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life depends not upon your choice, but my please
Since unthoughtfulness of death is no security against it, how unreasonable your disobedience to this particular command ?. Remember that I came, and “ took those away, who were eating, and drinking, marrying, and giving in marriage," in the old world: made quick work with them, sweeping the whole human race into eternity by a preternatural deluge, one family excepted; therefore watch. You see from that awful instance, to which I refer
you are not the more safe hy forgetting your danger. Never were they less apprehensive of death, than when their destruction came upon
them. To carry the thread of the argument, it is further to be considered,
2. Though your unwatchfulness cannot prevent my coming, yet it will deprive you of their comfort of those whom I shall find ready. “ Who is the faithful and wise servant (says Christ) whom his Lord has made ruler over his household, to give them meat in due season ? Blessed is that servant, whom his Lord when he cometh shall find so doing. Verily 1 say unto you, he shall make him ruler over all his goods;" Mat. xxiv. 45, 46, 47. My coming will make such persons amends, who regularly expect it; and since unwatchfulness defends not from death, and yet makes a forfeiture of so comprehensive a blessing, whether is greater, the folly or the wickedness of this conduct? If you'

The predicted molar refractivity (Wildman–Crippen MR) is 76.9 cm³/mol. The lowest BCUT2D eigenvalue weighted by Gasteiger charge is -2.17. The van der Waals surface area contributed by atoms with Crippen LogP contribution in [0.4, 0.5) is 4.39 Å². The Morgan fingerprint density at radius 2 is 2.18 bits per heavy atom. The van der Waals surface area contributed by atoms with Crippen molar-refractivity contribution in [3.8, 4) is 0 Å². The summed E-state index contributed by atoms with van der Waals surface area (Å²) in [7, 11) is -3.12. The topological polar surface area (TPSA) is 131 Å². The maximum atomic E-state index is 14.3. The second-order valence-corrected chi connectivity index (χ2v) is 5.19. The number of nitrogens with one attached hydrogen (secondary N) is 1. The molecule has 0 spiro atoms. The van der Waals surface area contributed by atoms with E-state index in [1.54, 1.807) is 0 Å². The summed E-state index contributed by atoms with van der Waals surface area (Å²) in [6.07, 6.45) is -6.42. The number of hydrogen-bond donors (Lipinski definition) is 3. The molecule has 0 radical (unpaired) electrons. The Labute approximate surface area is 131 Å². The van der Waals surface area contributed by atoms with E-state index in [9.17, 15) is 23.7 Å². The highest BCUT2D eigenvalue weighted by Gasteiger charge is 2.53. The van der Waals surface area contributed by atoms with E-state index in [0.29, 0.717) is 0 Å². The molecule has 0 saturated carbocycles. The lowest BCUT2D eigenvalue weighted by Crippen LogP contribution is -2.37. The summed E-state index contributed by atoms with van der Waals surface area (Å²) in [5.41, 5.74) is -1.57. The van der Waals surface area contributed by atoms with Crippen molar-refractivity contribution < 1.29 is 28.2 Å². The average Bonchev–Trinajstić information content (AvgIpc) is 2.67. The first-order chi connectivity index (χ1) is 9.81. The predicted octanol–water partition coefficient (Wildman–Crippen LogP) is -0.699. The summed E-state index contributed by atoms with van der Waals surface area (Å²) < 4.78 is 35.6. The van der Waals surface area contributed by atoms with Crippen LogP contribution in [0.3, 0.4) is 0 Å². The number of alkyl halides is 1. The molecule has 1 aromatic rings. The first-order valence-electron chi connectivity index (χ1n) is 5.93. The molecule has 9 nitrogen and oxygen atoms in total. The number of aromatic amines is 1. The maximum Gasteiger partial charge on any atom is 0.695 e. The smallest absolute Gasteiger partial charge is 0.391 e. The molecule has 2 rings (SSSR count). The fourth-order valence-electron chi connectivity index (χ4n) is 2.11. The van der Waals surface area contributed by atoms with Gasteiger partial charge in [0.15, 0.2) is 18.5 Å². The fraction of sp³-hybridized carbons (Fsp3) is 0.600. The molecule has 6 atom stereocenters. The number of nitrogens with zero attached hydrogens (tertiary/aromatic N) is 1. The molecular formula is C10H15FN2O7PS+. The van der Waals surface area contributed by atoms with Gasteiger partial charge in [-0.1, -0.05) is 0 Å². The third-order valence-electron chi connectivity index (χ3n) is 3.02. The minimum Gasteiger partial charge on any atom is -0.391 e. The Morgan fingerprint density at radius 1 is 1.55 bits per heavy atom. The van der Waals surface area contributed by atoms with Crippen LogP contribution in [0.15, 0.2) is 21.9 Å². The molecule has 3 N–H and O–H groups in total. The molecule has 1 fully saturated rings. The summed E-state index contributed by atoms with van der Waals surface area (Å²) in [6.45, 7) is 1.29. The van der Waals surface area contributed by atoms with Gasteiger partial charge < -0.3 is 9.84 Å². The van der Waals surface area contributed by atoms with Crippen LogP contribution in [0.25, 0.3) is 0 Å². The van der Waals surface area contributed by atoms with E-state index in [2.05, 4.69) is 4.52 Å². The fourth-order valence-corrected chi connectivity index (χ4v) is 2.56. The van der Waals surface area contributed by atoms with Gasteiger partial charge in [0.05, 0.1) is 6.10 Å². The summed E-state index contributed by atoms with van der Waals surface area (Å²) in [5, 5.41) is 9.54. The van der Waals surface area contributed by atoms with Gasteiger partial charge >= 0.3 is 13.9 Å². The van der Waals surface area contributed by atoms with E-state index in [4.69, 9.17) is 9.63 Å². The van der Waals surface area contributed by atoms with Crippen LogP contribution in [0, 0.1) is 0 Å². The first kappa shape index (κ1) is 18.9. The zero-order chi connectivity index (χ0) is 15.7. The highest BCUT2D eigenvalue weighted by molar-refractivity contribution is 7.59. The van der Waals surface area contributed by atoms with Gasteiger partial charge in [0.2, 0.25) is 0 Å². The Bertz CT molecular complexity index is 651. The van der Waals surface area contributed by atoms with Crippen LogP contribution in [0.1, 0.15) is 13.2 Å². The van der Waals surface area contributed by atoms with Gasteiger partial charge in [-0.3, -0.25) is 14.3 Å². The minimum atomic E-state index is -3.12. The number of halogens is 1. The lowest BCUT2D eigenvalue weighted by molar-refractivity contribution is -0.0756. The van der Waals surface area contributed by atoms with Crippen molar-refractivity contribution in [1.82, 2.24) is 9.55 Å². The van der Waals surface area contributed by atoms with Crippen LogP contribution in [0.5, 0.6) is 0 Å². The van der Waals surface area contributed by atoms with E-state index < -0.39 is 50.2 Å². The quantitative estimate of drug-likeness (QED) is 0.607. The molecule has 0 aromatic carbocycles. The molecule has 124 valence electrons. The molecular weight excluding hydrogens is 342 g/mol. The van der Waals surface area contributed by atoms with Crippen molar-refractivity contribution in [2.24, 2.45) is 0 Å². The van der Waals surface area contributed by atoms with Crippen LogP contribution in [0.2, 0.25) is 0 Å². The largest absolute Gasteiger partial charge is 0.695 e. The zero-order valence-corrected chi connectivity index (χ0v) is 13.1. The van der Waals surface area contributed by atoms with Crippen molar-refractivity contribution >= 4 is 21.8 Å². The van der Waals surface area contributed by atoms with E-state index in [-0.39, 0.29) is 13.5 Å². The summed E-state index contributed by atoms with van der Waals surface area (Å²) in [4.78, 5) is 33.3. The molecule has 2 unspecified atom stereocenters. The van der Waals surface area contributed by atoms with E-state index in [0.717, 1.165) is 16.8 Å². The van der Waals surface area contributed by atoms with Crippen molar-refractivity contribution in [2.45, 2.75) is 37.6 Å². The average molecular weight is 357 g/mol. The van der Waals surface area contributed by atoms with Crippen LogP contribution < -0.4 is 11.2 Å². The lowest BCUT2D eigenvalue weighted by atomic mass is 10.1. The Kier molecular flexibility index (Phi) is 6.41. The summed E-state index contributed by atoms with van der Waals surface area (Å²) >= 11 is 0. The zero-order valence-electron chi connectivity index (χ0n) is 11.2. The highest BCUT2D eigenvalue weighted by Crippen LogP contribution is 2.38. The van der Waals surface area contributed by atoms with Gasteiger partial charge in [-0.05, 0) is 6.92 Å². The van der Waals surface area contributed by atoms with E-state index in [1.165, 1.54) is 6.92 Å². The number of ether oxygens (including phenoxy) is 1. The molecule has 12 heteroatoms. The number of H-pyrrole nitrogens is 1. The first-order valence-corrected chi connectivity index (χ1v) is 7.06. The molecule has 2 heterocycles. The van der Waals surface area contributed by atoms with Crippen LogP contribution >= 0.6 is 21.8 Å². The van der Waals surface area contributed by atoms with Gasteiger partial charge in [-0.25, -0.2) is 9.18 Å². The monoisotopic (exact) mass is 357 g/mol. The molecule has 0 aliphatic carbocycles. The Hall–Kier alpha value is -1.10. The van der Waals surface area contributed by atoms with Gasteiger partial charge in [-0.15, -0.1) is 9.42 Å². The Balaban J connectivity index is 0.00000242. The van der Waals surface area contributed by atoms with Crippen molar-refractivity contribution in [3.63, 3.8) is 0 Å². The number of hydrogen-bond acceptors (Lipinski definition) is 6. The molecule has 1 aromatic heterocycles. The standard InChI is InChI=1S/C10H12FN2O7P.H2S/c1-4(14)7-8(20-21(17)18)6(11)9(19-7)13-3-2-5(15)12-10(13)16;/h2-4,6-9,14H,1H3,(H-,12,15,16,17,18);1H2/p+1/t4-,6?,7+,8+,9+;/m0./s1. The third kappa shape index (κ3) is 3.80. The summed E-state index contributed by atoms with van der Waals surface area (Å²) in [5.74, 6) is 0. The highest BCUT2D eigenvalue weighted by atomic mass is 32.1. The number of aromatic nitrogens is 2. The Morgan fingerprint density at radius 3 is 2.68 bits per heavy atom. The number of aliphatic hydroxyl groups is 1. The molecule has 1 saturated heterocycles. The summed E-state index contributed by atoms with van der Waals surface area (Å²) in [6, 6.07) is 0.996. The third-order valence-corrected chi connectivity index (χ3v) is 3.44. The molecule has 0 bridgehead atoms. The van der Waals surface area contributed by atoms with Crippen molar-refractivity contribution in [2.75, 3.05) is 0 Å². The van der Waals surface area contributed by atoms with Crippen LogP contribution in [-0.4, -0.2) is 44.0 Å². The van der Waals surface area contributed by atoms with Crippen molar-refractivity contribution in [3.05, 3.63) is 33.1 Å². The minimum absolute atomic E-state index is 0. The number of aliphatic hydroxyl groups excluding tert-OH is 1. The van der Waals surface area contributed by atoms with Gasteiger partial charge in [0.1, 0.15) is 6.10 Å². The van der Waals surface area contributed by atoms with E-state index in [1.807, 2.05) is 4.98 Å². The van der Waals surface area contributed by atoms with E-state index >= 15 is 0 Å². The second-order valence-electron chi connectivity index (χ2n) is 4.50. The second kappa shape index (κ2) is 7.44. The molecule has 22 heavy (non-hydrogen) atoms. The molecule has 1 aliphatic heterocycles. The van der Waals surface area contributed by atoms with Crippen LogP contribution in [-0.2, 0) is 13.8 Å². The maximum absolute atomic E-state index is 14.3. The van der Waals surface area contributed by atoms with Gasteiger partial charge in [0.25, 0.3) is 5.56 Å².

would go with me to the marriage, let me find you ready. Come I shall, and I will do such, very particular favors, who love mine appearing: think therefore, whether it be not motive sufficient to continued watchfulness, when so much is hazarded by a contrary behaviour ?
To complete the argument, we may suppose our
Lord to say,
3. When I come, be it sooner or later, if you arc not upon the watch; it will be a terrible coming to you. Somewhat of this sort is referred to, when Christ says, Watch ye therefore, lest coming suddenly, I find you sleeping ; Mark xiii. 35, 36. There is a threatening of woe to the unwatchful, wrapt up in those expressions. And if you look to the twenty fourth chapter of Matthew, from the forty eighth verse, you will find there a very explicit declaration of the vengeance which shall overtake them: “ The Lord of the evil servant will come when he is not aware of it, and cut him asunder, appointing him the hypocrite's portion.”
Upon the whole, the matter is set in this light, though I tell you not when I shall come, on what day, or in what hour, yet I have given assurance to all, that I will come; I urge your watching for that time, whenever it shall be, from the consideration of the good you shall lose, and the evil you shall suffer, if otherwise employed at my coming.
III. I shall now endeavor to vindicate the divine conduct in this disposal of things.
Should it be said, that by keeping us in the dark as to this matter, we are deprived of the most proper motive to duty; and that in order to our being in a constant readiness for such an event, it would have been better if every person exactly knew the period of his life, and when he should be called into judgment : I shall reply to this objection in the following particulars.